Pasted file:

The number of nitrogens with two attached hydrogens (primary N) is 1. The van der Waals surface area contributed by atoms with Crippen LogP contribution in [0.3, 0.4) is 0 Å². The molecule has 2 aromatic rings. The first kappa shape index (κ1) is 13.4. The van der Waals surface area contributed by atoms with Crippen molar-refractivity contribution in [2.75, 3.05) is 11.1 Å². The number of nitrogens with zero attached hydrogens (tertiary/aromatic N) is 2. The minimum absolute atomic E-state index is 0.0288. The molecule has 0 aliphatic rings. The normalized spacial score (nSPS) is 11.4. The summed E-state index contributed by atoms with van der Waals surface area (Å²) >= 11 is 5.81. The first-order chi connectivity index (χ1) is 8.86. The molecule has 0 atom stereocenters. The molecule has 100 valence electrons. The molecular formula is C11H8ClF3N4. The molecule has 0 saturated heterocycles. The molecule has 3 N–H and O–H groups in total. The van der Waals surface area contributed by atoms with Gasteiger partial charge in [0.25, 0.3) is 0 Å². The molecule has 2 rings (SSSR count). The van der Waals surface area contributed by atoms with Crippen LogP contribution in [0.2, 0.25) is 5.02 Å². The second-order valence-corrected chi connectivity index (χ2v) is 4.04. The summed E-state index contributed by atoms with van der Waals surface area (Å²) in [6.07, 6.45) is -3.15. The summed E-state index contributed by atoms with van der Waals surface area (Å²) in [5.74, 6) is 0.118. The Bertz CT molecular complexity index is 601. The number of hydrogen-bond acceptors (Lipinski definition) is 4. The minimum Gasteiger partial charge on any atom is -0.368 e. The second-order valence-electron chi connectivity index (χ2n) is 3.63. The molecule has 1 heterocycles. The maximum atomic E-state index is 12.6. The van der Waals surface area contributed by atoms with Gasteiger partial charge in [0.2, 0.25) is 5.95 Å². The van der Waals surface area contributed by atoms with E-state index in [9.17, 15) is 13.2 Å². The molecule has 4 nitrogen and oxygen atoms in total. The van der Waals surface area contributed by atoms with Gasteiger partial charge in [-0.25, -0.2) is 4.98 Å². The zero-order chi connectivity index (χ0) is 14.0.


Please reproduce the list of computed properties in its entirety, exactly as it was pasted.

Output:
The number of nitrogens with two attached hydrogens (primary N) is 1. The van der Waals surface area contributed by atoms with Crippen LogP contribution in [0.3, 0.4) is 0 Å². The molecule has 2 aromatic rings. The first kappa shape index (κ1) is 13.4. The van der Waals surface area contributed by atoms with Crippen molar-refractivity contribution in [2.75, 3.05) is 11.1 Å². The number of nitrogens with zero attached hydrogens (tertiary/aromatic N) is 2. The minimum absolute atomic E-state index is 0.0288. The molecule has 0 aliphatic rings. The normalized spacial score (nSPS) is 11.4. The summed E-state index contributed by atoms with van der Waals surface area (Å²) >= 11 is 5.81. The first-order chi connectivity index (χ1) is 8.86. The molecule has 0 atom stereocenters. The molecule has 100 valence electrons. The molecular formula is C11H8ClF3N4. The molecule has 0 saturated heterocycles. The molecule has 3 N–H and O–H groups in total. The van der Waals surface area contributed by atoms with Gasteiger partial charge in [0.25, 0.3) is 0 Å². The molecule has 2 rings (SSSR count). The van der Waals surface area contributed by atoms with Crippen LogP contribution in [0.2, 0.25) is 5.02 Å². The second-order valence-corrected chi connectivity index (χ2v) is 4.04. The summed E-state index contributed by atoms with van der Waals surface area (Å²) in [6.07, 6.45) is -3.15. The summed E-state index contributed by atoms with van der Waals surface area (Å²) in [5.74, 6) is 0.118. The Bertz CT molecular complexity index is 601. The number of hydrogen-bond acceptors (Lipinski definition) is 4. The minimum Gasteiger partial charge on any atom is -0.368 e. The second-order valence-electron chi connectivity index (χ2n) is 3.63. The molecule has 1 heterocycles. The maximum atomic E-state index is 12.6. The van der Waals surface area contributed by atoms with Gasteiger partial charge in [0.2, 0.25) is 5.95 Å². The van der Waals surface area contributed by atoms with E-state index in [9.17, 15) is 13.2 Å². The molecule has 4 nitrogen and oxygen atoms in total. The van der Waals surface area contributed by atoms with Gasteiger partial charge in [-0.25, -0.2) is 4.98 Å². The zero-order chi connectivity index (χ0) is 14.0.